Tab Content: Health and disability
Lancaster Medical School strongly endorses the view of the General Medical Council (GMC) that applicants who have a disability or medical condition should be welcomed to the medical profession and valued for their contribution. Having a health condition or disability is not, in itself, a fitness to practise concern, but applicants with a condition that might impact on their ability to practise medicine safely should provide details on their UCAS application. Disclosed disabilities or medical conditions are not taken into account during the selection process. If successful after interview, the applicant will be assessed by an Occupational Health professional to determine whether they are fit to practise or if there are reasonable adjustments that Lancaster Medical School can make to support them in their medical training.
Any offer of a place to study medicine at Lancaster Medical School is conditional upon a satisfactory assessment of fitness to train from the Occupational Health Department (OHD) at the University Hospitals of Morecambe Bay Foundation Trust (UHMFBT). You will be assessed initially through a health questionnaire before registration and then through follow-up appointments with the OHD. This health screening programme assesses the following: absence of infection with communicable diseases; immunisation status; functional capacity and ability to achieve the outcomes of Tomorrow’s Doctors. The standards are defined by the General Medical Council (GMC) and the Department of Health (DH). Read further guidance for potential applicants
Infection and Immunisation: All students will be tested for and/or immunised against a range of infectious diseases before any patient contact will be permitted.
Tab Content: Probity
Doctors are expected to maintain trust in the medical profession by “being open, honest and acting with integrity” at all times (Duties of a Doctor).
Therefore, probity is taken extremely seriously during the admissions process for our medical degree programme. Applicants are advised to ensure that their UCAS application form has been completed fully, honestly and without omissions. Lancaster Medical School reserves the right to reject any applicant who is found to have been dishonest at any stage of their application.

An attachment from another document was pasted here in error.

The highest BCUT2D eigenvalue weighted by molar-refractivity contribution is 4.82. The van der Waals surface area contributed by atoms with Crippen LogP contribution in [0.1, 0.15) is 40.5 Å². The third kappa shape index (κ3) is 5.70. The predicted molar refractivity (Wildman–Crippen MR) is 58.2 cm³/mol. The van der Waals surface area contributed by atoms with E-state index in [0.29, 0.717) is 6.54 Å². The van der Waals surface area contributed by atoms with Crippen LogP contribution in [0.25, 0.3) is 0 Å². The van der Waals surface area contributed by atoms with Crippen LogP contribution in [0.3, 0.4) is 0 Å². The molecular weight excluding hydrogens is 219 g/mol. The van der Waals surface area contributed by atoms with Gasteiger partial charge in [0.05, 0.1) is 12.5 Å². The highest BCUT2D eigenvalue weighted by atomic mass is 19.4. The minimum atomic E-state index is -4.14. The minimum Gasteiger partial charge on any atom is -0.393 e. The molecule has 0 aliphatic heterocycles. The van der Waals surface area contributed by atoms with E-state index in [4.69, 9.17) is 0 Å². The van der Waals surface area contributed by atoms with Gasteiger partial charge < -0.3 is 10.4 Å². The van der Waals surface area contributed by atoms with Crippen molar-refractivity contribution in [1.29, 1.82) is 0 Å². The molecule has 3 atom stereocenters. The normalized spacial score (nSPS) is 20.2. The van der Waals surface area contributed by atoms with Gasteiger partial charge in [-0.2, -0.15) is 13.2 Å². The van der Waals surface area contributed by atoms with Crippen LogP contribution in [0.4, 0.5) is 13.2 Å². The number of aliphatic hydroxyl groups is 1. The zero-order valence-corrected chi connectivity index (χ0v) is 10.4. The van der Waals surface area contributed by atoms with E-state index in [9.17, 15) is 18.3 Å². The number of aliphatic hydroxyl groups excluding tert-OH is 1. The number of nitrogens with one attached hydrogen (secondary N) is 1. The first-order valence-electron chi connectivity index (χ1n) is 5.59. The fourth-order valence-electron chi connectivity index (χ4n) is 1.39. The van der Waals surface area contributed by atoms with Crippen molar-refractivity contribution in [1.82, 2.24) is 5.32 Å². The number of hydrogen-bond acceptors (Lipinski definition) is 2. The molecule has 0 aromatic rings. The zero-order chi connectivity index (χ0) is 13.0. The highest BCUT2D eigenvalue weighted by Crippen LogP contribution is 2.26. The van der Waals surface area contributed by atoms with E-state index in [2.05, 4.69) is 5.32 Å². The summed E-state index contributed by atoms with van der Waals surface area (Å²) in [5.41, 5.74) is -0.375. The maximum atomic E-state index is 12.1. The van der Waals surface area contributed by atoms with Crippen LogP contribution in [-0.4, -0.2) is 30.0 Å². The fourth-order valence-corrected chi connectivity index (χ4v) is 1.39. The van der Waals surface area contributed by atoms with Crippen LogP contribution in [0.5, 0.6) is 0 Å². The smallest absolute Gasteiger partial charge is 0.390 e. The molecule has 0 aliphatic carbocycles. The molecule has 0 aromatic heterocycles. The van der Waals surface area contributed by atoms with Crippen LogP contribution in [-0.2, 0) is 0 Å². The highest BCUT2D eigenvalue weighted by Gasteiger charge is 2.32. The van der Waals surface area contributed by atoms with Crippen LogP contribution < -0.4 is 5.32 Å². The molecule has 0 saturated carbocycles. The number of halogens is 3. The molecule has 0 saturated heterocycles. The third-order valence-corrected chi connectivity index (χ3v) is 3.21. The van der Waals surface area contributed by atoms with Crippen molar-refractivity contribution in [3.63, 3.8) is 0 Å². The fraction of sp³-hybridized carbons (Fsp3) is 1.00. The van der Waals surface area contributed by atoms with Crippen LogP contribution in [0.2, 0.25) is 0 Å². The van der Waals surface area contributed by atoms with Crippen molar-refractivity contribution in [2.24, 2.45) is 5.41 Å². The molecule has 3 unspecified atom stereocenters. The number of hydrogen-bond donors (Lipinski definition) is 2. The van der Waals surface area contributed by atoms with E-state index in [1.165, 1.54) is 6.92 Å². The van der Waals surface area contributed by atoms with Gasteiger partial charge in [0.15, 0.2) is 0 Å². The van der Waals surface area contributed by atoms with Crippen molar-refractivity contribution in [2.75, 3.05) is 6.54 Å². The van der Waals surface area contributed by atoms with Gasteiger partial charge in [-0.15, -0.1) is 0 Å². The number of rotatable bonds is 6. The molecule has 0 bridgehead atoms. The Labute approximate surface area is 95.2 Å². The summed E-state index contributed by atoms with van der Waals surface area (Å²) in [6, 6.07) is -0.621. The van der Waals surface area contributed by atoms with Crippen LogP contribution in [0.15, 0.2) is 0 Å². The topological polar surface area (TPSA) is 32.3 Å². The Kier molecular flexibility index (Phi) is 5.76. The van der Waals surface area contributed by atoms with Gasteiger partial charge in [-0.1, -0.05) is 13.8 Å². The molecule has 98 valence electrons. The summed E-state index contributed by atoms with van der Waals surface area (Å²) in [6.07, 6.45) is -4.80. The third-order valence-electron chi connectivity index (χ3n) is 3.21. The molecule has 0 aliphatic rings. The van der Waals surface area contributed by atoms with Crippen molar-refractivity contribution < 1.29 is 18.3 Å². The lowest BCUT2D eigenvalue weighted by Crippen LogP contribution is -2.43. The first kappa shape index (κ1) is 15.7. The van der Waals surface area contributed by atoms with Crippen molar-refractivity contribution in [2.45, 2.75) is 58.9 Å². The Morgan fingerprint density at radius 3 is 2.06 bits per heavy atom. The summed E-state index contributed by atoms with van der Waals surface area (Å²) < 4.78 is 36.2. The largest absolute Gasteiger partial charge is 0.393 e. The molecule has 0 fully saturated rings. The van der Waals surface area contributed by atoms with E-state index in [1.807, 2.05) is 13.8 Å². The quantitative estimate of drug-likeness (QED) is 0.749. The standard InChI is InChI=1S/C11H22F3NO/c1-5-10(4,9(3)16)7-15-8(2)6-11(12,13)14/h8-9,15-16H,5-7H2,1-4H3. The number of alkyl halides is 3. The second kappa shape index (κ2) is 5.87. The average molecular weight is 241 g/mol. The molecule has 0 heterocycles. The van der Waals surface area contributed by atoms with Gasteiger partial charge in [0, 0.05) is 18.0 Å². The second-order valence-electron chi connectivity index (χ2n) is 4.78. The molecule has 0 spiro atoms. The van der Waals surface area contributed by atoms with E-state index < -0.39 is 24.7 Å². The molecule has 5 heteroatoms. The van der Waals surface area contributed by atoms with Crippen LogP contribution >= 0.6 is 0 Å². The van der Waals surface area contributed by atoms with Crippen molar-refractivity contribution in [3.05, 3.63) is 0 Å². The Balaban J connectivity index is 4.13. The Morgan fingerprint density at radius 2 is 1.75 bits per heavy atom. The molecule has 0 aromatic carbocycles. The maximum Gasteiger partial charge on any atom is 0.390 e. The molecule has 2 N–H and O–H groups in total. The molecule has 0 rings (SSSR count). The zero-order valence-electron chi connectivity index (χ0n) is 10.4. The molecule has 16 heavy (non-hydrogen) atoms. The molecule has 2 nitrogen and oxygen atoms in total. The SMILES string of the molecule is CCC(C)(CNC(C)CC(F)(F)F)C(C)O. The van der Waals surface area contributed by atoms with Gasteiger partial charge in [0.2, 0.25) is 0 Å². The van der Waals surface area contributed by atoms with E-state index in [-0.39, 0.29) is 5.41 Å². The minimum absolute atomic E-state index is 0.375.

Tab Content: Criminal records
Applicants should note that all medical students are subject to an enhanced Disclosure and Barring Service (DBS) check. Details of any criminal convictions, reprimands, warnings, cautions or fixed penalty notices should be declared if you are invited for interview. This information is not taken into account during the selection process and is only considered after interview. If successful at interview, the circumstances of the incident will be considered by the Lancaster Medical School Fitness to Practise panel and a judgement made as to whether it impacts on your fitness to practise. Only those who are deemed fit to practice will be admitted onto the medical degree programme; applicants may be subject to further requirements to confirm their fitness to practise.
In most instances, minor offences do not bar entry to medical training or clinical practice.
Please note: Applicants who fail to disclose information that subsequently comes to light through their enhanced DBS check will be subject to Fitness to Practice procedures and may be excluded from the degree programme on the basis of lack of probity. Please note that spent criminal convictions, cautions, warnings and reprimands that would not normally appear on your criminal record may be disclosed through an enhanced DBS check.